"Roman Candle" turns 20: Secrets of Elliott Smith's accidental masterpiece (slideshow)
Elliott and the friends with whom he recorded in middle school in Texas (photo courtesy of Dan Pickering)
It is nearly impossible to read the news of the death of the DLC without smiling. Ben Smith reports that the longtime centirst organization may “close its doors as soon as next week.” This is a fitting end:
The DLC is already showing signs of disrepair. Its website currently leads a Harold Ford op-ed from last November, titled, “Yes we can collaborate.” It lists as its staff just four people, and has only one fellow. Recent tax returns weren’t immediately publicly available, but returns from 2004-2008 show a decline in its budget from $2.6 million to $1.5 million, and a source said funding further dried up during the financial crisis that began nine months before Reed took over.
Haha “Yes we can collaborate.” Brilliant, Harold. Nice eulogy. Of course, the DLC can go ahead and close, because they basically won.
The Democratic Leadership Committee was founded after Ronald Reagan got reelected, and the basic idea was that Democrats were too liberal to win elections, and they all had to be more like the Democrats who carpet bombed Vietnam to prove that they weren’t hippies. Except they got the calculation completely wrong. While that gutless old ward-heeler Hubert Humphrey certainly would’ve happily bombed all of Indochina into submission, he wouldn’t have ever crossed the AFL-CIO. The DLC, on the other hand, sided with management, because in order the “modernize” the party they had to modernize its donor list.
The DLC model undoubtedly helped Democrats win national elections, primarily by allowing Democrats to fundraise as effectively as the more stridently pro-corporatism party. Unfortunately, that money came with a price, and that price is “adopting a whole bunch of positions that are popular with money but not with people who voted for Democrats for a hundred years,” like the “partial” privatization of Social Security. The group helped create and maintain the Washington consensus that liberalism is dead, which makes lovely things like single-payer healthcare impossible.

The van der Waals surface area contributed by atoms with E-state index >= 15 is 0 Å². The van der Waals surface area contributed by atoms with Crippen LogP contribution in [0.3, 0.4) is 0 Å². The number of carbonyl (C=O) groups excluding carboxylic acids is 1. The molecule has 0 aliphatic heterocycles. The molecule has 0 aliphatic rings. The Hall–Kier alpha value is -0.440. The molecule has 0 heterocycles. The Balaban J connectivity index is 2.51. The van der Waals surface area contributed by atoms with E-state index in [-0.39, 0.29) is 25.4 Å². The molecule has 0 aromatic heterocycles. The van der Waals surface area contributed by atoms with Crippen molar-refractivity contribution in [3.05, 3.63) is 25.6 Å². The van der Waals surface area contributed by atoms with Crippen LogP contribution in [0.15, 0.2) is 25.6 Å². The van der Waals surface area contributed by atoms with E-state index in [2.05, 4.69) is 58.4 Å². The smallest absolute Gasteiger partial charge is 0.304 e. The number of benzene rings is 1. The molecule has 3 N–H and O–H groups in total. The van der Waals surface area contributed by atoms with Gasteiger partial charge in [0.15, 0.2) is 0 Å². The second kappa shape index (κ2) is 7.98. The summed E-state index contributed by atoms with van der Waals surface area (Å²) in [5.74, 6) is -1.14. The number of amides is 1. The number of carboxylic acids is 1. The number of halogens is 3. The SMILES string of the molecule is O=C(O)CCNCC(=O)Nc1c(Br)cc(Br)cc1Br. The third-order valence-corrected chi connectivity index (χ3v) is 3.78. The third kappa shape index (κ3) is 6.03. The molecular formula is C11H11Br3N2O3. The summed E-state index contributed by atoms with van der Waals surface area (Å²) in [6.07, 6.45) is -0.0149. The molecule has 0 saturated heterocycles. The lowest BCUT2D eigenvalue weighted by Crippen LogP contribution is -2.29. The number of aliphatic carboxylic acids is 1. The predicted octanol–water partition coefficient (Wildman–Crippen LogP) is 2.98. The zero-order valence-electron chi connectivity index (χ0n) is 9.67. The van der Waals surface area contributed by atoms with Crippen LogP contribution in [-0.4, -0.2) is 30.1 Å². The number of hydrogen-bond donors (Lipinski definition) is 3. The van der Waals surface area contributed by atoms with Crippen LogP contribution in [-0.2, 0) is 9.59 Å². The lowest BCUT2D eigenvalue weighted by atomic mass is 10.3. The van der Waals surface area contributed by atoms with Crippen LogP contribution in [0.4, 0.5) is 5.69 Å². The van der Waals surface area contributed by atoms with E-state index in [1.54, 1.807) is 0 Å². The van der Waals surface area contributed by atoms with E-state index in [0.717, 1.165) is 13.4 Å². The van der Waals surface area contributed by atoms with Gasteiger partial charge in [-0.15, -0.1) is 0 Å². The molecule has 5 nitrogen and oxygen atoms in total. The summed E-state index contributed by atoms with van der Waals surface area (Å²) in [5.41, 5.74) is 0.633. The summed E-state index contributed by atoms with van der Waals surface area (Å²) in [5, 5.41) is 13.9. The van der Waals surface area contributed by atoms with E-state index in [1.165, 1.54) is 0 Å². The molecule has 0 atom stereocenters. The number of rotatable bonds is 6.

While the New Left is typically blamed for the shattering of the post-War coalition and establishing the damning image of the Democrats as the party of elite coastal liberals, the Third Way New Democrats did the heavy lifting that led to a party that never bothers to stand up for the economic interests of people who make less than $250,000 a year, while still (occasionally) fighting for divisive things like “special rights” for “special interests.” There is broad progressive/New Democrat agreement on the cultural issues, but the embarrassing death of the Employee Free Choice Act is the real legacy of the dearly departed DLC.
Alex Pareene writes about politics for Salon and is the author of "The Rude Guide to Mitt." Email him at email@example.com and follow him on Twitter @pareeneMore Alex Pareene.
Heatmiser publicity shot (L-R: Tony Lash, Brandt Peterson, Neil Gust, Elliott Smith) (photo courtesy of JJ Gonson photography)
Elliott and JJ Gonson (photo courtesy of JJ Gonson photography)
"Stray" 7-inch, Cavity Search Records (photo courtesy of JJ Gonson photography)
Elliott's Hampshire College ID photo, 1987
Elliott with "Le Domino," the guitar he used on "Roman Candle" (courtesy of JJ Gonson photography)
Full "Roman Candle" record cover (courtesy of JJ Gonson photography)
Elliott goofing off in Portland (courtesy of JJ Gonson photography)
Heatmiser (L-R: Elliott Smith, Neil Gust, Tony Lash, Brandt Peterson)(courtesy of JJ Gonson photography)
The Greenhouse Sleeve -- Cassette sleeve from Murder of Crows release, 1988, with first appearance of Condor Avenue (photo courtesy of Glynnis Fawkes)